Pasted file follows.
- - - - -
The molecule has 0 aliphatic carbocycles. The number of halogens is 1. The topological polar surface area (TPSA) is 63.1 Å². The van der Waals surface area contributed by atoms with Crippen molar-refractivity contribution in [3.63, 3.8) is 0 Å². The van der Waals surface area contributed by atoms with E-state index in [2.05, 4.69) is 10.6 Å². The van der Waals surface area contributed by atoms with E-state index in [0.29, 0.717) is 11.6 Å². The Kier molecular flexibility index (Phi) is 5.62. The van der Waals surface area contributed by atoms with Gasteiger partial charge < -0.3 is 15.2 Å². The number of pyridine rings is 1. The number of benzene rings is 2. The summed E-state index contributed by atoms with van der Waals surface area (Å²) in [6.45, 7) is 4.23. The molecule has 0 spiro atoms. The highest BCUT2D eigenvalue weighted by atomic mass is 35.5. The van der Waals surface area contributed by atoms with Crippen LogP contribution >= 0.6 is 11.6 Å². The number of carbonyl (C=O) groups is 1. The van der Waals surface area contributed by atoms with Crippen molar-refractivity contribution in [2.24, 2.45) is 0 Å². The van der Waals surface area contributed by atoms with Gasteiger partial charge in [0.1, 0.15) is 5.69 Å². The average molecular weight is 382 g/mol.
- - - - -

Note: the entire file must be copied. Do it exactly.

The molecule has 0 aliphatic carbocycles. The number of halogens is 1. The topological polar surface area (TPSA) is 63.1 Å². The van der Waals surface area contributed by atoms with Crippen molar-refractivity contribution in [3.63, 3.8) is 0 Å². The van der Waals surface area contributed by atoms with E-state index in [2.05, 4.69) is 10.6 Å². The van der Waals surface area contributed by atoms with E-state index in [0.29, 0.717) is 11.6 Å². The Kier molecular flexibility index (Phi) is 5.62. The van der Waals surface area contributed by atoms with Gasteiger partial charge < -0.3 is 15.2 Å². The number of pyridine rings is 1. The number of benzene rings is 2. The summed E-state index contributed by atoms with van der Waals surface area (Å²) in [6.45, 7) is 4.23. The molecule has 0 spiro atoms. The highest BCUT2D eigenvalue weighted by atomic mass is 35.5. The van der Waals surface area contributed by atoms with Crippen LogP contribution >= 0.6 is 11.6 Å². The number of carbonyl (C=O) groups is 1. The van der Waals surface area contributed by atoms with Crippen molar-refractivity contribution in [2.24, 2.45) is 0 Å². The van der Waals surface area contributed by atoms with Gasteiger partial charge in [0.1, 0.15) is 5.69 Å². The average molecular weight is 382 g/mol.